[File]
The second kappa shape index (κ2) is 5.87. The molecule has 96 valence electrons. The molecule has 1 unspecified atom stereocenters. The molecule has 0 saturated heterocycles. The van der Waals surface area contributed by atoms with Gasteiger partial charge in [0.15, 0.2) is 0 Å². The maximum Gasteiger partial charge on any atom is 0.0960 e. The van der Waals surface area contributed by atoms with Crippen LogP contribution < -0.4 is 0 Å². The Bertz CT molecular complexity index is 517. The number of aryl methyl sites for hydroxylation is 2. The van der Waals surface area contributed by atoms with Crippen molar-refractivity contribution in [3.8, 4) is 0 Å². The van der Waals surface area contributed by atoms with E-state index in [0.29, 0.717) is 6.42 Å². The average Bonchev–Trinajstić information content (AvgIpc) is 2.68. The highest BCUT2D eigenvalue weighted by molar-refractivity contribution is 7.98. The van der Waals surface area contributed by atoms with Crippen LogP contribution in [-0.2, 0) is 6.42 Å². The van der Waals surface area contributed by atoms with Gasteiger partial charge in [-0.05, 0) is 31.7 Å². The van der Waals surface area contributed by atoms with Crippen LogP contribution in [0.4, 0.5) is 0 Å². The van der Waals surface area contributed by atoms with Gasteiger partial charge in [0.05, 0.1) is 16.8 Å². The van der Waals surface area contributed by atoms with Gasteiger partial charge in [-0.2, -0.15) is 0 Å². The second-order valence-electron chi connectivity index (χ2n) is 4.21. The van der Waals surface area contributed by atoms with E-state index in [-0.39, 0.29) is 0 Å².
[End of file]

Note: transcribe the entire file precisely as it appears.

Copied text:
The second kappa shape index (κ2) is 5.87. The molecule has 96 valence electrons. The molecule has 1 unspecified atom stereocenters. The molecule has 0 saturated heterocycles. The van der Waals surface area contributed by atoms with Gasteiger partial charge in [0.15, 0.2) is 0 Å². The maximum Gasteiger partial charge on any atom is 0.0960 e. The van der Waals surface area contributed by atoms with Crippen LogP contribution < -0.4 is 0 Å². The Bertz CT molecular complexity index is 517. The number of aryl methyl sites for hydroxylation is 2. The van der Waals surface area contributed by atoms with Crippen molar-refractivity contribution in [3.8, 4) is 0 Å². The van der Waals surface area contributed by atoms with E-state index in [0.29, 0.717) is 6.42 Å². The average Bonchev–Trinajstić information content (AvgIpc) is 2.68. The highest BCUT2D eigenvalue weighted by molar-refractivity contribution is 7.98. The van der Waals surface area contributed by atoms with Crippen LogP contribution in [-0.2, 0) is 6.42 Å². The van der Waals surface area contributed by atoms with Gasteiger partial charge in [-0.05, 0) is 31.7 Å². The van der Waals surface area contributed by atoms with Crippen LogP contribution in [0.4, 0.5) is 0 Å². The van der Waals surface area contributed by atoms with Gasteiger partial charge in [0.05, 0.1) is 16.8 Å². The van der Waals surface area contributed by atoms with Gasteiger partial charge in [-0.2, -0.15) is 0 Å². The second-order valence-electron chi connectivity index (χ2n) is 4.21. The van der Waals surface area contributed by atoms with E-state index in [-0.39, 0.29) is 0 Å².